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5 August 1996

Home Office Circular 39/1996
Stage Hypnotism: Review of the Hypnotism Act 1952


From: Constitutional & Community Policy Directorate, Liquor, Gambling and Data Protection Unit

Direct Line: 0171 273 3668
Facsimile: 0171 273 3205

Our reference:  ENT/96 469/2/9

Date: 5 August 1996

This circular is addressed to:

The Chief Executive of District Councils in England 
The Chief Executive of County &County Borough Councils in Wales
The Chief Executive of London Borough Councils 
The Chief Executive of the Isle of Wight Council 
The Town Clerk of the City of London 
The Chief Officer of Police in England and Wales


This circular advises local authorities of the outcome of the Home Office's review of the Hypnotism Act 1952 and sets out revised model conditions which authorities are encouraged to attach to licences for public performances of stage hypnotism.


2.On 12 December 1994 the House of Commons held an adjournment debate to discuss public and parliamentary concern about alleged harm suffered by some participants in public performances of stage hypnotism. This followed a period when several cases of alleged harm had received considerable media attention. The cases concerned both physical and psychological effects. At the end of the debate the then Home Office Minister, Mr Michael Forsyth, announced that a review was to be undertaken into the workings of the Hypnotism Act 1952.The review would examine evidence of possible harm to people taking part in public entertainments involving hypnotism and consider the appropriateness of the present regime of control that the Act provides, including existing arrangements for enforcement.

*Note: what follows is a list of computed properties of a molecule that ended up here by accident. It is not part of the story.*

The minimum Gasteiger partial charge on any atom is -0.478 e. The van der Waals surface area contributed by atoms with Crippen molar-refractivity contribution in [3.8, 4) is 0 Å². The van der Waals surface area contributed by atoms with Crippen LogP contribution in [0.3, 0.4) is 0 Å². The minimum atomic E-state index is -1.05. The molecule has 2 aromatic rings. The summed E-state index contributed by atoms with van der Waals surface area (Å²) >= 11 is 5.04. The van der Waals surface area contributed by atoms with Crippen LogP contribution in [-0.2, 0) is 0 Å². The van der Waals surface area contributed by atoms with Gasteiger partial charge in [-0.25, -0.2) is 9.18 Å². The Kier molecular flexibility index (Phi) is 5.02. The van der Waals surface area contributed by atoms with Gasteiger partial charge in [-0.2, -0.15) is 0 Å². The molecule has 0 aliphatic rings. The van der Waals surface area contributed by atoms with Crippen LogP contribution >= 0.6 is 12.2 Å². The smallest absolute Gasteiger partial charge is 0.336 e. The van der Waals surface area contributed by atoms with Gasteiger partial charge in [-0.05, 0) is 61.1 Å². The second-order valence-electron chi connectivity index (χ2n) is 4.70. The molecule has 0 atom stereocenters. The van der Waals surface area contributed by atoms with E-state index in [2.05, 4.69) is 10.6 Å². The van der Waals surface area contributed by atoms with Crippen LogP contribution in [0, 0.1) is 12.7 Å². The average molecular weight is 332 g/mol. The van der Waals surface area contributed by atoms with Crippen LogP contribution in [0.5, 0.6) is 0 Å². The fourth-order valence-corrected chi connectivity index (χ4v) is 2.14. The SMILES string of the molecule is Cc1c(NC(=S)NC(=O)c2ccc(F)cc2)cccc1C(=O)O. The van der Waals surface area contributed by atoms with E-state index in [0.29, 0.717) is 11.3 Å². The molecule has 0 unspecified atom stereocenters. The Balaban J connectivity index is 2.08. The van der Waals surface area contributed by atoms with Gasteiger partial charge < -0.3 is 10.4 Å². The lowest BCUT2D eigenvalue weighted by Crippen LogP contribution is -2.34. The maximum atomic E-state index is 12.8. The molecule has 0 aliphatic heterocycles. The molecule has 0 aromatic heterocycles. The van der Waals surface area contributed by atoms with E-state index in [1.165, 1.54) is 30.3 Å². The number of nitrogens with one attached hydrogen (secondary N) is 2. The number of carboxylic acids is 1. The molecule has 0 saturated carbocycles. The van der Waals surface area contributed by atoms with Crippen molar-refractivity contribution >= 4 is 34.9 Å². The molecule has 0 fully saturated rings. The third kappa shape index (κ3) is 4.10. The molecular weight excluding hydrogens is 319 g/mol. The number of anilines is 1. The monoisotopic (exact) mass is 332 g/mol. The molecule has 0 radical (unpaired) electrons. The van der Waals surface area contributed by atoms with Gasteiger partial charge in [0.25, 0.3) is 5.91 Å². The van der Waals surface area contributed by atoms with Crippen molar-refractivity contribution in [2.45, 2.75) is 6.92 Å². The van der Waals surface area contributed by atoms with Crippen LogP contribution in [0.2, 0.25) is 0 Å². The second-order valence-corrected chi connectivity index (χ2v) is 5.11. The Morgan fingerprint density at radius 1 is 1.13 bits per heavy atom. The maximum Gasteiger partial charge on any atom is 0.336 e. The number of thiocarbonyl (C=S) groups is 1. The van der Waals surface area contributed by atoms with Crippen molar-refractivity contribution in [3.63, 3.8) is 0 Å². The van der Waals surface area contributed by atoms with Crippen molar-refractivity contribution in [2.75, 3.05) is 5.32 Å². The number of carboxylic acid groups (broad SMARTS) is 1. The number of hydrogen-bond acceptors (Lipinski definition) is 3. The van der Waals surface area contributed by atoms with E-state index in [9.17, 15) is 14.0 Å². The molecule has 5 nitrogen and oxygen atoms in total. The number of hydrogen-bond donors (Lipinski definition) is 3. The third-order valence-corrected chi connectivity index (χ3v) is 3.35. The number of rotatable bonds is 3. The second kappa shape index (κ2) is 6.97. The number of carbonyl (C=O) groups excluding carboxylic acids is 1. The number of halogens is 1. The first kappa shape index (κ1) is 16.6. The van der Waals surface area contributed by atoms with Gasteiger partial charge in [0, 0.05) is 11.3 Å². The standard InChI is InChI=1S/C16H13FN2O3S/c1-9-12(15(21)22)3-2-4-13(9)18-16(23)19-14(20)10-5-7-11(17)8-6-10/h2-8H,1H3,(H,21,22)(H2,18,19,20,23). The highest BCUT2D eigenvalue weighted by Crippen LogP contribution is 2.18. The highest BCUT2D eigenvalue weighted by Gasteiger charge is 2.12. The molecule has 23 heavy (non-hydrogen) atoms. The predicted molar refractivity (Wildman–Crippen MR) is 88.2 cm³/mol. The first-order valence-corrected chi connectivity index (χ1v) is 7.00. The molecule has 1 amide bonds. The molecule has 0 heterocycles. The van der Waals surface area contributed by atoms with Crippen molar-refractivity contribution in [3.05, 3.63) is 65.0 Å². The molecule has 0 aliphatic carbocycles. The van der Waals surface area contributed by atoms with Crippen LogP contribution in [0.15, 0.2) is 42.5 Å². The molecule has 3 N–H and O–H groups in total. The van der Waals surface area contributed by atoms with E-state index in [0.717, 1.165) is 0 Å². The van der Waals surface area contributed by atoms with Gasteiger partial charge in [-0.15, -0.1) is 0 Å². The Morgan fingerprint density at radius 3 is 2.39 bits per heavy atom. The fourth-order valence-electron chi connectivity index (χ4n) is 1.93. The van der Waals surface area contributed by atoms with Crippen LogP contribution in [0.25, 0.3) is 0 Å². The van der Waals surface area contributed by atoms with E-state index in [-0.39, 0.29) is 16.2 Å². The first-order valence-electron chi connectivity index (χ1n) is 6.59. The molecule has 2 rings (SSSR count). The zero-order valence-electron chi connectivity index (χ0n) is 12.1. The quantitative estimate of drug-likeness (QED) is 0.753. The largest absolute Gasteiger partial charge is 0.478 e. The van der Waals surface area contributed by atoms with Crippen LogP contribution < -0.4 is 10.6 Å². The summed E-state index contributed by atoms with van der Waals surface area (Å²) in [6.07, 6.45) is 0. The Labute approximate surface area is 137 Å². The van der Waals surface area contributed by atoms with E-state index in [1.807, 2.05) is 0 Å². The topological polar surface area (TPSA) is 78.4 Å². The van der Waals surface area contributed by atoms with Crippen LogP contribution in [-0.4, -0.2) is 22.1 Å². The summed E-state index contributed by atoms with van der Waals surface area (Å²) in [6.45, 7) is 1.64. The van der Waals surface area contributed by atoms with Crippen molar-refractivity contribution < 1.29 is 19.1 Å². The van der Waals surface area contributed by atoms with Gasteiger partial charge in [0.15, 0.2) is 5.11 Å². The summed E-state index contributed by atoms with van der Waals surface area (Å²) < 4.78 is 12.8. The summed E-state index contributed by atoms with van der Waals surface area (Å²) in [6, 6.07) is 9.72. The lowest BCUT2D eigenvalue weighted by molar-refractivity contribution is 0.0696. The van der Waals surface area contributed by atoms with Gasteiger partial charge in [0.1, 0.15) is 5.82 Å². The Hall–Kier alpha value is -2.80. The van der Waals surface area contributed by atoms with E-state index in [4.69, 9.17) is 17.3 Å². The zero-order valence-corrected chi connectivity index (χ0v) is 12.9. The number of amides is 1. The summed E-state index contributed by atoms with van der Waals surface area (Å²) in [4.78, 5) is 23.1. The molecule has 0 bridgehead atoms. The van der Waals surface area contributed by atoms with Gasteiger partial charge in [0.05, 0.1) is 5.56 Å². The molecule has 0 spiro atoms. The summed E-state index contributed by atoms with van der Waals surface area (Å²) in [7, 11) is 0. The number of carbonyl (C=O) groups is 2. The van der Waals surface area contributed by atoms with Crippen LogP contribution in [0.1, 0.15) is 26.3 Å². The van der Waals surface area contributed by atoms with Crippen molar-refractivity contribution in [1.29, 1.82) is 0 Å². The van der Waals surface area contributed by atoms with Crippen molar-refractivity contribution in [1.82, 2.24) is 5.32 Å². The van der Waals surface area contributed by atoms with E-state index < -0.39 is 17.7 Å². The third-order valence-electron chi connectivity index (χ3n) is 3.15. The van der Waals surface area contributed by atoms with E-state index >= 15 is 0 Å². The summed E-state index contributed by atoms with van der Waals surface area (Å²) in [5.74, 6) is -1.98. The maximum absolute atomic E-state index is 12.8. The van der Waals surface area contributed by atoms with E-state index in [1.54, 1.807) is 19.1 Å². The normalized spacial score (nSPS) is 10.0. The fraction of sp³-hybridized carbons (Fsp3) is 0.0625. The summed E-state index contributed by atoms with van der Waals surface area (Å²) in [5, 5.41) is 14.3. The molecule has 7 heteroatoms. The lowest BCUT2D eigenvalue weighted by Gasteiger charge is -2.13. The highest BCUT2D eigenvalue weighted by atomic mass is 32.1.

3.The review of medical evidence and available research literature was carried out by a panel of experts who were nominated by the British Psychological Society and the Royal College of Psychiatrists. The panel members were not experts in hypnosis but were appointed on the strength of their professional expertise in the evaluation of clinical evidence and research literature.

4.The Home Office issued a questionnaire to all local authorities in England and Wales in March 1995 which sought information about current licensing practice (eg, whether separate authority is required for each performance and whether conditions are imposed), the numbers of performances taking place and the extent to which problems have been encountered. Almost 300 (over 70%)of the authorities replied. The Scottish Office conducted a similar exercise and received a further 51 replies.

5.Publication of the expert panel's report was announced in Parliament on 7 November 1995.The panel concluded that there was no evidence of serious risk to participants in stage hypnosis,and that any risk which does exist is much less significant than that involved in many other activities.They considered that the small potential risk which does exist could be alleviated through applying clearer conditions to the regulation of performances and providing more information to audiences to enable them to make an informed choice before deciding whether to participate.

6.On 18 December 1995 the Home Office issued a consultation paper which proposed how the recommendations of the expert panel and the issues raised by local authorities might best be addressed,and included draft revised model conditions.

7.We received 39 responses direct from stage hypnotists,local authorities and other interested parties.In addition,the Association of District Councils and the Association of Metropolitan Authorities provided summaries of responses received from their members.

Changes which would require legislation